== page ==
Updated: 1 hour 25 min ago
AbstractConceptual clarity is essential when engaging in dialogue to avoid unnecessary disagreement and to promote mutual understanding. In this issue devoted to clinical bioethics, the authors exemplify the virtue of careful conceptual analysis as they explore complex clinical questions regarding the essential nature of medicine, the boundaries of killing and letting die, the meaning of irreversibility in definitions of death, the argument for a right to try experimental medications, the ethical borders in complex medical billing, and the definition and modeling of complex disease states.
AbstractMedical ethics has become an important and recognized component of physician training. There is one area, however, in which medical students receive little guidance. There is practically no discussion of the financial aspects of medical practice. My objective in this paper is to initiate a discussion about the moral dimension of physician billing practices. I argue that physicians should expand their conception of professional responsibility in order to recognize that their moral obligations toward patients include a commitment to honest and forthright billing practices. I argue that physicians should aspire to a standard of clinical accuracy—not legal adequacy—in describing their activities. More generally, physicians should strive to promote an integrity-based professional culture, first and foremost by stigmatizing rather than celebrating creative billing practices, as well as condemning the misguided sense of solidarity that currently makes it taboo for physicians to criticize each other on this score.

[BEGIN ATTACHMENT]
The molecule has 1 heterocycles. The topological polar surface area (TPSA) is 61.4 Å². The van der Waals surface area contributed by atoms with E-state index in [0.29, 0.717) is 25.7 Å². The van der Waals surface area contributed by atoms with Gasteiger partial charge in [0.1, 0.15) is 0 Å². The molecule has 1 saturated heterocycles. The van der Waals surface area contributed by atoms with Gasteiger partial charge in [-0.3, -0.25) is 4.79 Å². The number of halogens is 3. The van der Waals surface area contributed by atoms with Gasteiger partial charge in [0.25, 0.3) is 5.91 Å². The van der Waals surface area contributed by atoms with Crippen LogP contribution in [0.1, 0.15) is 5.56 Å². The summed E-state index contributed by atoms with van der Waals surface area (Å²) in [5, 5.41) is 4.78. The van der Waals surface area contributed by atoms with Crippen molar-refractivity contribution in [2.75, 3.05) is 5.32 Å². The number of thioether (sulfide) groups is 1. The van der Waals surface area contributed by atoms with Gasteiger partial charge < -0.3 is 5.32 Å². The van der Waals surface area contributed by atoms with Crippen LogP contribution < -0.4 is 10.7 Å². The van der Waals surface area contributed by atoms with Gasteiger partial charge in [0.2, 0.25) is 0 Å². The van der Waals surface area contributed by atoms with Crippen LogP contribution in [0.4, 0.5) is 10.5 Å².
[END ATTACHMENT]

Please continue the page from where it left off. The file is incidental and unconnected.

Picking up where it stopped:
AbstractThe claim that individuals legitimately differ with respect to their values seems to be uncontroversial among bioethicists, yet many bioethicists nevertheless oppose right-to-try laws. This seems to be due in part to a failure to recognize that such laws are intended primarily to be political, not legal, instruments. The right-to-try movement seeks to build political support for increasing access to newly developed drugs outside of clinical trials. Opponents of right-to-try laws claim that increasing access outside of clinical trials would undermine evidence-based medicine. They seek to maximize overall gains to patients by protecting them from adverse drug reactions and ensuring that drugs are more effective on average. In contrast, right-to-try activists have a point that regulatory judgments of drug safety and effectiveness impose one set of trade-offs on all individuals, regardless of their different values. That might be acceptable if determinations of safety and effectiveness were black and white, but that does not seem to be the case. This article argues that judgments of safety and effectiveness are in an important respect normative and reflect the perceived value of those ends relative to others. Such judgments, when universally imposed, harm patients who would readily make do with less knowledge of drug safety and effectiveness in exchange for more time and self-determination. The relevant moral principle is that of respect for individual autonomy. Just as that principle should lead one to substitute collective decisions for individual ones to regulate a natural monopoly, the same principle should lead one to substitute individual decisions for collective ones to avoid a government monopoly on access to newly developed drugs. It is argued that reforms should increase the number of treatment options available to patients outside of clinical trials. The final section of the article discusses ways in which current regulations might be reformed so as to provide more treatment options outside of clinical trials, without undermining evidence-based medicine.